Censored in a brave new world

Project Censored: The top 10 big stories the major news media didn't report in 2009

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the important stories ignored by the mainstream media, according to Project Censored

rebeccab@sfbg.com

The world was a different place in 1976 when Carl Jensen, a professor of communications at Sonoma State University, founded Project Censored to highlight important national news stories that were underreported or outright ignored by the mainstream press.

Back then, there were few good alternatives to television networks or major newspapers and magazines, and stories omitted from those channels usually escaped public notice. There was no such thing as Google News, no one had ever heard of a blog, and the word "twitter" was associated with birds or gossip. So it was up to Project Censored to provide a fuller and more accurate picture of the news by delivering an annual rundown of the top 25 most significant articles that hadn't been widely distributed.

But even if the corporate media was censoring important information back then, today's highly fragmented media world has opened the floodgates to endless news and propaganda of every possible variety, leaving citizens awash in more information than they can possibly process.

The shared American narrative and agenda disappeared as the Internet boomed and newspapers shrank. While major media outlets have been consolidated into the hands of fewer corporations and the once stable media industry has been in flux, the general public has splintered into factions that seem to reside in disparate realities.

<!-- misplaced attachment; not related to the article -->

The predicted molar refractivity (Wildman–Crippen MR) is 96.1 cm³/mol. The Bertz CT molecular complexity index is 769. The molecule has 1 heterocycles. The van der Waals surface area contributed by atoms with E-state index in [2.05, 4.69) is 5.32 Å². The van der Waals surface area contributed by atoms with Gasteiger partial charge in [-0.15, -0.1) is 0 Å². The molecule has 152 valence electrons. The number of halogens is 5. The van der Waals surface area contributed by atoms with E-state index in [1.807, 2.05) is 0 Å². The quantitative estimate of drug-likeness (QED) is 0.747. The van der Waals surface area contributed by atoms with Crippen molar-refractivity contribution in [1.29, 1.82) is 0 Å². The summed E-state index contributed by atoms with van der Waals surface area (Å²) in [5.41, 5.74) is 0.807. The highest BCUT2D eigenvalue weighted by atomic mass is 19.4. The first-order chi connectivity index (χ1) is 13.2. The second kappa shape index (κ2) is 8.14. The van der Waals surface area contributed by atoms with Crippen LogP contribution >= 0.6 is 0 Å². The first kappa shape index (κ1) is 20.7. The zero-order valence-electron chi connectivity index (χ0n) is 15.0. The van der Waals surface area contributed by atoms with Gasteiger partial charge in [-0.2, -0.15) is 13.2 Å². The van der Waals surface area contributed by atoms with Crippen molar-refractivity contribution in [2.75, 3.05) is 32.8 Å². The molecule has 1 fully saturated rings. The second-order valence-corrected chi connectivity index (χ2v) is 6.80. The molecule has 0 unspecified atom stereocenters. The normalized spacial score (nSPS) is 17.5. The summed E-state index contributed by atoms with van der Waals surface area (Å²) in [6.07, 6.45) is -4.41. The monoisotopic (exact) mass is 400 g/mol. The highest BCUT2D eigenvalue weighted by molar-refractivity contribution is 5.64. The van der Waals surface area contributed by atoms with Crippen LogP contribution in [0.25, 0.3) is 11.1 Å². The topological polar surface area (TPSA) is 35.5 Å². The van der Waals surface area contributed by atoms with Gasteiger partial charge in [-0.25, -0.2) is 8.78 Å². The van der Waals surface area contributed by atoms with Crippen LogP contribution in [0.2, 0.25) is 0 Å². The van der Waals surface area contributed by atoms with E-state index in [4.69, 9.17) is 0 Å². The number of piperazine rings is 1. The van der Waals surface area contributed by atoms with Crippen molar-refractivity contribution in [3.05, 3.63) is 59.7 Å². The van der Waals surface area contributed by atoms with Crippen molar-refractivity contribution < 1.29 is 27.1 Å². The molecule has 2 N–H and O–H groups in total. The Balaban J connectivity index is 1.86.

Extremism and the promotion of narrow corporate interests have gained footholds. Even on national television networks, personalities such as Glenn Beck are gaining traction by painting President Barack Obama as a dangerous radical, a Big Brother figure, or worse. Once-accepted imperatives like addressing global warming are undermined by seemingly legitimate news stories.

Yet the public is playing a bigger role than ever. Blogs abound, and nearly anyone can spark a public outcry by capturing egregious behavior on film with his or her cell phone. Thanks to a team of hackers who know a thing or two about encryption technology, WikiLeaks has emerged as a wild card of the new media landscape by cutting loose thousands of classified government documents and airing military footage never intended for a mass audience.

It's a brave new world of media consumption, but Project Censored's mission hasn't really changed. More than ever, people need help sifting through this cacophony to figure out what they truly need to know.

For 35 years, the project has distributed its Censored list nationwide to shed light on the top stories not brought to you by the mainstream press. These days, stories are submitted, researched by students, filtered through LexisNexis to determine which outlets have covered them, and then voted on by a team of judges. An international network of 30 colleges and universities contributes to the project, and volunteers from around the world submit stories for consideration. At the end of each project cycle, the work is released in a compendium.

Past judges have included luminaries such as Noam Chomsky and the late Howard Zinn, to whom Censored 2011 (Seven Stories Press, 2010) is dedicated. Even journalist Walter Cronkite publicly stated, "Project Censored is one of the organizations that we should listen to, to be assured that our newspapers and our broadcasting outlets are practicing thorough and ethical journalism."

Project Censored Director Mickey Huff, a history professor at Diablo Valley College who sports a long ponytail and a pointy beard and talks at an excited pace, uses air quotes when saying the phrase "news decisions" because his concern is censorship. But how does he define censorship?